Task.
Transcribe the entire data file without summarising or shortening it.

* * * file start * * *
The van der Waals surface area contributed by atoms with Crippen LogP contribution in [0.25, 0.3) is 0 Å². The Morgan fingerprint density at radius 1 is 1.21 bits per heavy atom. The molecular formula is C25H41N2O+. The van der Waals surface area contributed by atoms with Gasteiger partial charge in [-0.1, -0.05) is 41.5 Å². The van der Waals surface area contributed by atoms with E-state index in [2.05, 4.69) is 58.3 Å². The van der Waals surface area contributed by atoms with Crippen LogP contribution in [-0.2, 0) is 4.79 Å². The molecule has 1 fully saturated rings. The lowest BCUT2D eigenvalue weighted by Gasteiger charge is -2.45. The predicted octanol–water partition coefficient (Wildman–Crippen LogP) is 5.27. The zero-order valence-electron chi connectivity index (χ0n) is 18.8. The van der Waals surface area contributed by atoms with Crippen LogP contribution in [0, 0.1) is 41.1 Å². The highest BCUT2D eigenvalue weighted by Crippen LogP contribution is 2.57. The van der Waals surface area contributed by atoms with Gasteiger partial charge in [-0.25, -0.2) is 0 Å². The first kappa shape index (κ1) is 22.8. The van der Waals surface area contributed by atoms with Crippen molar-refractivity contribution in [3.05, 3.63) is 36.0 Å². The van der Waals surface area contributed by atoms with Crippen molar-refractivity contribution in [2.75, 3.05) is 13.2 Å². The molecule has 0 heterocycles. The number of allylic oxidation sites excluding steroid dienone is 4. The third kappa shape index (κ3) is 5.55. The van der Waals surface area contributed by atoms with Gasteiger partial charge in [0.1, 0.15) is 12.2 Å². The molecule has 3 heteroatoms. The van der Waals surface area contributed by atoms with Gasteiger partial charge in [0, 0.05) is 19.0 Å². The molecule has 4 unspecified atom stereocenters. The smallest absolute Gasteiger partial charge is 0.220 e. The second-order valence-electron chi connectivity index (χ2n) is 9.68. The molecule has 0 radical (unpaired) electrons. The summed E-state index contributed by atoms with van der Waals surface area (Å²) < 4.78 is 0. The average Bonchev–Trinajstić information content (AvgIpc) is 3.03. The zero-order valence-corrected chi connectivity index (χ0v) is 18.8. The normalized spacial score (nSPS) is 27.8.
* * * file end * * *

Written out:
The van der Waals surface area contributed by atoms with Crippen LogP contribution in [0.25, 0.3) is 0 Å². The Morgan fingerprint density at radius 1 is 1.21 bits per heavy atom. The molecular formula is C25H41N2O+. The van der Waals surface area contributed by atoms with Gasteiger partial charge in [-0.1, -0.05) is 41.5 Å². The van der Waals surface area contributed by atoms with E-state index in [2.05, 4.69) is 58.3 Å². The van der Waals surface area contributed by atoms with Crippen LogP contribution in [-0.2, 0) is 4.79 Å². The molecule has 1 fully saturated rings. The lowest BCUT2D eigenvalue weighted by Gasteiger charge is -2.45. The predicted octanol–water partition coefficient (Wildman–Crippen LogP) is 5.27. The zero-order valence-electron chi connectivity index (χ0n) is 18.8. The van der Waals surface area contributed by atoms with Crippen LogP contribution in [0, 0.1) is 41.1 Å². The highest BCUT2D eigenvalue weighted by Crippen LogP contribution is 2.57. The van der Waals surface area contributed by atoms with Gasteiger partial charge in [-0.25, -0.2) is 0 Å². The first kappa shape index (κ1) is 22.8. The van der Waals surface area contributed by atoms with Crippen molar-refractivity contribution in [3.05, 3.63) is 36.0 Å². The van der Waals surface area contributed by atoms with Crippen molar-refractivity contribution in [2.75, 3.05) is 13.2 Å². The molecule has 0 heterocycles. The number of allylic oxidation sites excluding steroid dienone is 4. The third kappa shape index (κ3) is 5.55. The van der Waals surface area contributed by atoms with Gasteiger partial charge in [0.1, 0.15) is 12.2 Å². The molecule has 3 heteroatoms. The van der Waals surface area contributed by atoms with Gasteiger partial charge in [0, 0.05) is 19.0 Å². The molecule has 4 unspecified atom stereocenters. The smallest absolute Gasteiger partial charge is 0.220 e. The second-order valence-electron chi connectivity index (χ2n) is 9.68. The molecule has 0 radical (unpaired) electrons. The summed E-state index contributed by atoms with van der Waals surface area (Å²) < 4.78 is 0. The average Bonchev–Trinajstić information content (AvgIpc) is 3.03. The zero-order valence-corrected chi connectivity index (χ0v) is 18.8. The normalized spacial score (nSPS) is 27.8.